Restaurant still serves the community

The wine tasting room at Durbanville Hills is being used to sort and package food parcels

Durbanville Hills has partnered with SA Harvest and MES (Mould Empower Serve) to help distribute food parcels to those in need.

The winery, which includes a restaurant, function halls and wine tasting facilities, has been closed to the public during the national lockdown but decided to offer the use of their staff and premises to the organisations. 

“The lockdown has had an enormous impact on practically every industry in the country and NPOs have been struggling to provide food for the thousands of people who have absolutely no income and no food,” said Dirk Steyn, Durbanville Hills’ restaurant general manager.

“By offering our resources and premises as a distribution point to SA Harvest and MES, they can now reach the communities within a 10km radius of the winery which up until now was logistically not possible.”

With the help of Durbanville Hills, more areas within Durbanville can now be reached along with Dunoon, Mamre, Bothasig and Tableview.

Mr Steyn said the partnership is only the start of things to come as new organisations are also being approached to assist. 

“We are moving into winter and the need is escalating. The more organisations we can get on board, the better we’ll be able to assist the community during this difficult time. The need is not only for food, but also for blankets and clothing.”

Leona Pienaar, chief executive of MES, said since the start of the lockdown, a number of volunteers, individual and corporate donors, churches and provincial government departments, have all come together to support the homeless. 

“Our existing overnight shelters were turned into lockdown shelters, and where clients would normally pay a small fee of R20 for a hot shower and warm bed for the night, we waived the fee and added a warm meal to the service. The Cape Town shelter reached full capacity with a waiting list of over 300 people before end March.”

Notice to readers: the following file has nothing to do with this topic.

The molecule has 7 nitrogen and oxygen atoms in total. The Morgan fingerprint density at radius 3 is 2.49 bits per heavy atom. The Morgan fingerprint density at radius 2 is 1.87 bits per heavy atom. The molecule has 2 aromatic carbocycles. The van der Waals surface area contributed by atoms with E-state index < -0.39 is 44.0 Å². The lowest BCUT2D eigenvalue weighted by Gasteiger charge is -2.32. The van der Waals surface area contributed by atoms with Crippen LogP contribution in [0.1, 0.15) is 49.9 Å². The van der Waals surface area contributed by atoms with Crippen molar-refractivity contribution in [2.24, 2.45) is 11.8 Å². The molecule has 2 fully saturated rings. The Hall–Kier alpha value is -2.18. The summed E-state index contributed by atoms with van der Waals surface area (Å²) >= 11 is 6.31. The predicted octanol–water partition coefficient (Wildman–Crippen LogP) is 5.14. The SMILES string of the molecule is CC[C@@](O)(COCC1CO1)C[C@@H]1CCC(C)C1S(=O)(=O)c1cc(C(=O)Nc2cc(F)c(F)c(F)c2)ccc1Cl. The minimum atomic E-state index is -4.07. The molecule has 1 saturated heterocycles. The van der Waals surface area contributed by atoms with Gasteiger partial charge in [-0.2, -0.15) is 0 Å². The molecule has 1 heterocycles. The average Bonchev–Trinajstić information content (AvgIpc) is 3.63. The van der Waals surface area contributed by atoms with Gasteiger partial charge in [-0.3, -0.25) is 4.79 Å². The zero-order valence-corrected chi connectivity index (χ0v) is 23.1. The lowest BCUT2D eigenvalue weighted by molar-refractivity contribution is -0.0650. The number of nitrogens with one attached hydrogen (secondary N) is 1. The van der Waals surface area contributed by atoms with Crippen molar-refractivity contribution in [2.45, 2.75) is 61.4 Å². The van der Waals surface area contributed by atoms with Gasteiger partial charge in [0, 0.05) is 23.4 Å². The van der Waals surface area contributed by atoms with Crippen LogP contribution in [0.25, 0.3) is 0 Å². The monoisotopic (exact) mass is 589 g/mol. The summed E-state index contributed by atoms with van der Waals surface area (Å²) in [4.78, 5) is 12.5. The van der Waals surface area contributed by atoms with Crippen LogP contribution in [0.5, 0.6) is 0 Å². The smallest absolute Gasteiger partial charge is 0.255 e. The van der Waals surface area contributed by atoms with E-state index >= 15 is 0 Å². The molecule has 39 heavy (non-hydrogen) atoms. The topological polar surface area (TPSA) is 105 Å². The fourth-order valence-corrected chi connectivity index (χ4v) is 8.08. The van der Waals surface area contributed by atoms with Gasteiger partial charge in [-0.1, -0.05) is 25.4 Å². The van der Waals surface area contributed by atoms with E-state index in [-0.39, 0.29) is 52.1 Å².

Ms Pienaar said since lockdown, MES has provided shelter for 297 people while they have also distributed over 3 000 food parcels and severed 148 000 meals.   

SA Harvest, which collects surplus food from various sources and donates them to non-profit organisations in Cape Town and Johannesburg, has also contributed to feeding 6 000 people daily and preparing 100 000 meals prepared a week. 

Ozzy Nel, national operations manager of SA Harvest, said the organisation sources food from suppliers such as farmers and micro farmers, food producers, restaurants, retailers, airlines, events coordinators and community builders.

Mr Steyn said Durbanville Hills restaurant staff, who have not worked since the start of lockdown, will be available to assist with the distribution of food parcels.  

The tasting area at the cellar is currently being used for this project and has been sanitised with a series of stringent health and safety protocols put in place in accordance to the Government’s regulatory COVID-19 requirements. These include staff adhering to social distancing, complying with sanitation requirements and everyone wearing protective clothing.”

Albert Gerber, managing director of Durbanville Hills Wines, stressed that the staff members assisting with the initiative will be properly protected and that staff safety is a priority. 

Mr Gerber said: “Durbanville employs 47 staff members. Our employees first and foremost, are members of society – and no one has been spared the wrath of Covid-19. Our winemaking team continues to do a fantastic job to ensure we get the 2020 harvest safely in the bottle, but we had to split them into two shifts to adhere to Covid-19 regulations.”